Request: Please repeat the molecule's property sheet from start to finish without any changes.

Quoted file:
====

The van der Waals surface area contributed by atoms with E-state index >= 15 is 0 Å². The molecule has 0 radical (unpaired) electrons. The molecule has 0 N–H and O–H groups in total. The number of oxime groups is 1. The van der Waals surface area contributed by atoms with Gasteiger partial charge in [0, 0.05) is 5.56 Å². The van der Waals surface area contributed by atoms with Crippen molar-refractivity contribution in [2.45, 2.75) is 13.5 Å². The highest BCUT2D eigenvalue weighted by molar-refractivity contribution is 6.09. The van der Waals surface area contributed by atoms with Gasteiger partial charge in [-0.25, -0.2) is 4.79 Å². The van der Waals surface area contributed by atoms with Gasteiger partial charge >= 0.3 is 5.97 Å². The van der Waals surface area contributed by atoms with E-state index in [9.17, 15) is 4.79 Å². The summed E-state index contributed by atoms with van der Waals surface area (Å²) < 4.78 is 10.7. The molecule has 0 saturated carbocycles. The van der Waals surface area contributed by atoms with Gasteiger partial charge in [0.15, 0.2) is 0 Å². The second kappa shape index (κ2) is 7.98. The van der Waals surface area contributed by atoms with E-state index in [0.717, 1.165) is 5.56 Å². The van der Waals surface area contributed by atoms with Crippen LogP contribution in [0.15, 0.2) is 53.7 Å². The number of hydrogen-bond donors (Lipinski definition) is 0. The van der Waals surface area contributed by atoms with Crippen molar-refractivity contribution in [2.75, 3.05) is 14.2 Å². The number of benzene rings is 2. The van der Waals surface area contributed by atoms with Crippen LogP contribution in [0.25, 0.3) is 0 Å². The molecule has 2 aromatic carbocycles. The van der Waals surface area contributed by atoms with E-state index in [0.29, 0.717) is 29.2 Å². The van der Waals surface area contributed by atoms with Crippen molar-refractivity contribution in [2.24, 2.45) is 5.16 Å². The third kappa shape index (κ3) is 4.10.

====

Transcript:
The van der Waals surface area contributed by atoms with E-state index >= 15 is 0 Å². The molecule has 0 radical (unpaired) electrons. The molecule has 0 N–H and O–H groups in total. The number of oxime groups is 1. The van der Waals surface area contributed by atoms with Gasteiger partial charge in [0, 0.05) is 5.56 Å². The van der Waals surface area contributed by atoms with Crippen molar-refractivity contribution in [2.45, 2.75) is 13.5 Å². The highest BCUT2D eigenvalue weighted by molar-refractivity contribution is 6.09. The van der Waals surface area contributed by atoms with Gasteiger partial charge in [-0.25, -0.2) is 4.79 Å². The van der Waals surface area contributed by atoms with Gasteiger partial charge >= 0.3 is 5.97 Å². The van der Waals surface area contributed by atoms with E-state index in [9.17, 15) is 4.79 Å². The summed E-state index contributed by atoms with van der Waals surface area (Å²) < 4.78 is 10.7. The molecule has 0 saturated carbocycles. The van der Waals surface area contributed by atoms with Gasteiger partial charge in [0.15, 0.2) is 0 Å². The second kappa shape index (κ2) is 7.98. The van der Waals surface area contributed by atoms with E-state index in [0.717, 1.165) is 5.56 Å². The van der Waals surface area contributed by atoms with Crippen LogP contribution in [0.15, 0.2) is 53.7 Å². The number of hydrogen-bond donors (Lipinski definition) is 0. The van der Waals surface area contributed by atoms with Crippen molar-refractivity contribution in [2.75, 3.05) is 14.2 Å². The number of benzene rings is 2. The van der Waals surface area contributed by atoms with Crippen LogP contribution in [0.25, 0.3) is 0 Å². The molecule has 2 aromatic carbocycles. The van der Waals surface area contributed by atoms with E-state index in [0.29, 0.717) is 29.2 Å². The van der Waals surface area contributed by atoms with Crippen molar-refractivity contribution in [2.24, 2.45) is 5.16 Å². The third kappa shape index (κ3) is 4.10.